Well, London is the main location for the vast majority of the books. They do move out into the UK a little bit more, but as a general rule of thumb, it’s London. My latest book, ULTIMATUM, features a very new and very famous London landmark now, the Shard. It’s an amazing looking tower.
I love London to walk around, to see how the old and the new can just live together, and the rich and the poor merge together; it’s such an amazingly cosmopolitan city. But when you get on the South Bank of the Thames, and you see the Shard stretching up like a piece of glass into the sky, it’s an absolutely incredible scene, and pretty much the moment I saw it, I wanted it to feature it somewhere in a book.
By Kay Kendall
TRUTH BE TOLD is the latest thriller by Hank Phillippi Ryan. Deemed “the incredible master of plot” by Suspense Magazine, Ryan combines foreclosure fraud, a twenty-year-old murder case, and a secret romance between a reporter and a cop into a fascinating and plausible tale. In a rush of snappy prose she brings to life believable characters set against a backdrop of financial and political shenanigans in Boston.
This is the third novel in Ryan’s series featuring investigative reporter Jane Ryland. The first title was The Other Woman, released in 2012, in which Jane Ryland and detective Jake Brogan cross paths in their respective professional capacities and romantic sparks ignite. This book won the MWA/Mary Higgins Clark Award. Its sequel, The Wrong Girl, won both the Agatha for Best Contemporary Novel and the Daphne du Maurier Award earlier this year.
Ryan burst onto the mystery/thriller scene seven years ago with Prime Time, which won the Agatha for Best First Novel. TRUTH BE TOLD is now her seventh book, and was just named a Library Journal Best of 2014. All her thrillers win rave reviews, awards, and nominations. Her fame and readership have grown with each successive book. She offers a helping hand to aspiring writers as a founding teacher of the Mystery Writers of America University and has served as president in 2013 of the national organization Sisters in Crime.
When you consider that Ryan has become a well-read, highly regarded author on top of an enormously successful and busy journalism career, then the mind does boggle. Since 1983 she has been the on-air investigative reporter for WHDH-TV, NBC’s affiliate in Boston. To date she has won thirty-two Emmy Awards and twelve Edward R. Murrow Awards for her investigative and consumer reporting. And still, she had time to be interviewed for ITW’s THE BIG CHILL.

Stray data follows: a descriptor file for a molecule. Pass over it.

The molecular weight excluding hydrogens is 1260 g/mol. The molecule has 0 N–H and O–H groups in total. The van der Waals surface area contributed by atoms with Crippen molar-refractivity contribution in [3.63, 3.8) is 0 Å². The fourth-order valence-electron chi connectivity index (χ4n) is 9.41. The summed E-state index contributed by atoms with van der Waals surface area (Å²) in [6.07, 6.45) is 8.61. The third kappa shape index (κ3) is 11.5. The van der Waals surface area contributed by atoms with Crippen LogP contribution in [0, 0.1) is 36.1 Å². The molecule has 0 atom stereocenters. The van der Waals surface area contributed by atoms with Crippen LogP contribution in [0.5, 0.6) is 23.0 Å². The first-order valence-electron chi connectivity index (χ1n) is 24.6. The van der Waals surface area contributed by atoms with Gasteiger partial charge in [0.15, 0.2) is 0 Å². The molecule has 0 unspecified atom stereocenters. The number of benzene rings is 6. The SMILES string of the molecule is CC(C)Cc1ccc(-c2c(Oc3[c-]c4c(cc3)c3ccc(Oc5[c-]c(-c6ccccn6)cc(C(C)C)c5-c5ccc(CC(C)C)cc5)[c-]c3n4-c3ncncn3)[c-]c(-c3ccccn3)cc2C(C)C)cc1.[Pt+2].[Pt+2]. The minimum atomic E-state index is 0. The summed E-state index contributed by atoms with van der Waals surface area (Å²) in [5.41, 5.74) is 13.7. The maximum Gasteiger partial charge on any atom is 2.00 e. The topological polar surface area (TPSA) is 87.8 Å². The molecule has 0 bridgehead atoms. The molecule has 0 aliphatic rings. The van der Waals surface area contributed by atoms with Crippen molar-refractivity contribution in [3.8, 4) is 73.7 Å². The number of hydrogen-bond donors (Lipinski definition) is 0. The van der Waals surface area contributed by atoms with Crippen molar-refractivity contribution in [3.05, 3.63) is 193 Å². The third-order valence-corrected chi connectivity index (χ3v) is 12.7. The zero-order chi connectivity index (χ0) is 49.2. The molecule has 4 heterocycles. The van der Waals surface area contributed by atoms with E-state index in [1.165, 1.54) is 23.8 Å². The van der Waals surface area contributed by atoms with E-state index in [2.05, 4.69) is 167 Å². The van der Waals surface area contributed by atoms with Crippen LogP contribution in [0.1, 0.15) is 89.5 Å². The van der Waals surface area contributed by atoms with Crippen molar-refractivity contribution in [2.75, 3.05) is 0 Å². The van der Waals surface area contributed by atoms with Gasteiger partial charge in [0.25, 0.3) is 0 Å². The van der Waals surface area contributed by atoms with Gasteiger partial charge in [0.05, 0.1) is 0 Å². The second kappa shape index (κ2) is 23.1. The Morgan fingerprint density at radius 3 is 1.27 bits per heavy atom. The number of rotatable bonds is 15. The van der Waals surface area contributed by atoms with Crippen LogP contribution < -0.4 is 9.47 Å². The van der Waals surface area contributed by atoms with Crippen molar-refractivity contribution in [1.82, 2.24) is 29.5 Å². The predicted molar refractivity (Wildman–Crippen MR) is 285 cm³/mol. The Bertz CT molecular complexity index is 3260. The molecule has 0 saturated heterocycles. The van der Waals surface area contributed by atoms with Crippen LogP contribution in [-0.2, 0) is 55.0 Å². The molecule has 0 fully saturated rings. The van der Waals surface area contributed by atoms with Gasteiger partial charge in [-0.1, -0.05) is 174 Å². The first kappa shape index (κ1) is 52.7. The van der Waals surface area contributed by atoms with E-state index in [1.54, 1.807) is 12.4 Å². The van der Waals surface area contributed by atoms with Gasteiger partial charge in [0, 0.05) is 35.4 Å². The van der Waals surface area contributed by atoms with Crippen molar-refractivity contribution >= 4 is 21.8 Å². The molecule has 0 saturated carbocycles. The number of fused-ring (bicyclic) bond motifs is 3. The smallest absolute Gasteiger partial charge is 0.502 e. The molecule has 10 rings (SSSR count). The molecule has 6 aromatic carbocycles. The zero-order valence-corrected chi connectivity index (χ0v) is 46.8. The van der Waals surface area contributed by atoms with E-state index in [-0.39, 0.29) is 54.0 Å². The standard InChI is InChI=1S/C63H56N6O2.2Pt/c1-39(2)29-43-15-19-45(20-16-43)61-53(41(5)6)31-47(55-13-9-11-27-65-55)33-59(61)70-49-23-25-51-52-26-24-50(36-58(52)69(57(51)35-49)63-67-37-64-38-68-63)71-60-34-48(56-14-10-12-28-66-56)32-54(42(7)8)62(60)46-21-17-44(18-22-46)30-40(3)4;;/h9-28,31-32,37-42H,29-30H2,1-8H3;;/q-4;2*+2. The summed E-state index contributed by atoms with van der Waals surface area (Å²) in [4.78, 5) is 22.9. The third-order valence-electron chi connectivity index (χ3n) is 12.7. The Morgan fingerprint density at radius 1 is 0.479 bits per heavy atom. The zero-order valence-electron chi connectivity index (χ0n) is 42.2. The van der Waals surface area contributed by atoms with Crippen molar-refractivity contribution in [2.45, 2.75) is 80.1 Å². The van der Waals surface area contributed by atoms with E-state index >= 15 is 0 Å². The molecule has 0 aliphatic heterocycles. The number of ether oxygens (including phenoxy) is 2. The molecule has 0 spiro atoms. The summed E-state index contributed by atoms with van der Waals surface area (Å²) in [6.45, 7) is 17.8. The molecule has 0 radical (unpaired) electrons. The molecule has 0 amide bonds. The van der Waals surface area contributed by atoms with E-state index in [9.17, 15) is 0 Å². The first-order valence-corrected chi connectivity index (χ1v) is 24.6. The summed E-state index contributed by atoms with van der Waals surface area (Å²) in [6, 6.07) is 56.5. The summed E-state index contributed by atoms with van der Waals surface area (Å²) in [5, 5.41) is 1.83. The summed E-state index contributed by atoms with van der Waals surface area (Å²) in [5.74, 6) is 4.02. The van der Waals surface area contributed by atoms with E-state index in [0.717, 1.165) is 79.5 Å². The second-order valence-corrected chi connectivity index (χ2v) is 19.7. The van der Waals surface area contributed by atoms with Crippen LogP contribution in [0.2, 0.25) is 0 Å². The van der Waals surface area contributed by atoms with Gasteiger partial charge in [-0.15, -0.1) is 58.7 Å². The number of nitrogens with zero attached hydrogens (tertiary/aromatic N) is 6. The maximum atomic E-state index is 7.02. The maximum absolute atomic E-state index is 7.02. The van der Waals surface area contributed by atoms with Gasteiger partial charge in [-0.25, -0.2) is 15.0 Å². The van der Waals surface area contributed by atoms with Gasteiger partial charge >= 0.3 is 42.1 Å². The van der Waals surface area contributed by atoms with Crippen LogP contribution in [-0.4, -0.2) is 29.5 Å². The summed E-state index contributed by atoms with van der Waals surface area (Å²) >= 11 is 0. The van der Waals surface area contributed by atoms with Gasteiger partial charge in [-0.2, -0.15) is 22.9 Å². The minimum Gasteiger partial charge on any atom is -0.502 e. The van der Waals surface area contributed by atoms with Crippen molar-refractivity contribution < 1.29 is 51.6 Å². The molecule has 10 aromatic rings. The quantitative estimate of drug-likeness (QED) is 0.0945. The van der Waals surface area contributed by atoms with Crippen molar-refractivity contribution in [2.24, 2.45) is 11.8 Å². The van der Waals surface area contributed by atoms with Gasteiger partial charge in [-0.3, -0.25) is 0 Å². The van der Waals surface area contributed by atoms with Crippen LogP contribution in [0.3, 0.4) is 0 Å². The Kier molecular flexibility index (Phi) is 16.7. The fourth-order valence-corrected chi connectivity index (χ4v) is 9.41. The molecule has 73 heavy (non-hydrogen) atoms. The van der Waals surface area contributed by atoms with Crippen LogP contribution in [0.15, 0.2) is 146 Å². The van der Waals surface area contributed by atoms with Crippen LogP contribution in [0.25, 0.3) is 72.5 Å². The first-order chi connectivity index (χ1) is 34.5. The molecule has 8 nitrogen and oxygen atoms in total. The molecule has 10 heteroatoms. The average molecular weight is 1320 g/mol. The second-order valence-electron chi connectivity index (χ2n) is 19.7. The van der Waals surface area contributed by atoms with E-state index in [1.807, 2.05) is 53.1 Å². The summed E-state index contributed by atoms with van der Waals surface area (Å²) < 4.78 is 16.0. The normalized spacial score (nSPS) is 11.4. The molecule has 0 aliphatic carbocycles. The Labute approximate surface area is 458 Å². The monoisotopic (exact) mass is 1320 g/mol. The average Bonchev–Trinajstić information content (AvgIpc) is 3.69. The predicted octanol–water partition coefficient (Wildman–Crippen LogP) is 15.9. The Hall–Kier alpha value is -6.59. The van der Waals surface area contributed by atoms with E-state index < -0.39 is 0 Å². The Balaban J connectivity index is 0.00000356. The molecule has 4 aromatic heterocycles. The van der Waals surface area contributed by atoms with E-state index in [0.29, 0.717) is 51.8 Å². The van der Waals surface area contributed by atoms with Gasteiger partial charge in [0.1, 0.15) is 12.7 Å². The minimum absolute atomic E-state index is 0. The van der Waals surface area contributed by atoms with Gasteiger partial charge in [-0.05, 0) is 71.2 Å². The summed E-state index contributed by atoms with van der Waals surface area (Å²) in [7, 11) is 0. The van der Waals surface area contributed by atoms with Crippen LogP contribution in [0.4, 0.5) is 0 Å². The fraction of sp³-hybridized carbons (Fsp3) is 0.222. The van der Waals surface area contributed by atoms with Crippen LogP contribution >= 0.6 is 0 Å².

Welcome, Hank. Your career as an award-winning TV journalist would keep most people busy enough. But in 2007 with twenty-eight Emmys already on your shelf, your first thriller, Prime Time, was published. It went on to win the Agatha Award for best first novel. What propelled you to add a second career?
I love how you ask about “adding a second career” as if that’s something a person could plan. So much of it is luck. And timing, and being at the right place at the right time. And recognizing that. Plus hard work. And—luck.
By Basil Sands
Ladies and Gentlemen, I introduce you to Steve P. Vincent, the author of the new action-packed tale of international intrigue ripped right from the headlines, THE FOUNDATION. Or as he is known in Big Time Wrestling “The Thrilluh from Down Unduh”!
Okay, he doesn’t actually have a Big Time Wrestling name, at least not that I know of. But if he did it would be something like that. He does have degrees in political science and history, though. His honors thesis was on the topic of global terrorism and he has travelled extensively throughout Europe, the United States, and Asia.
Steve lives with his wife in a pokey apartment in Melbourne, Australia, where he’s forced to write on the couch in front of an obnoxiously large television. When he’s not writing, Steve keeps food and flat whites* on the table working for The Man. He enjoys beer, whiskey, sports and dreaming up elaborate conspiracy theories to write about.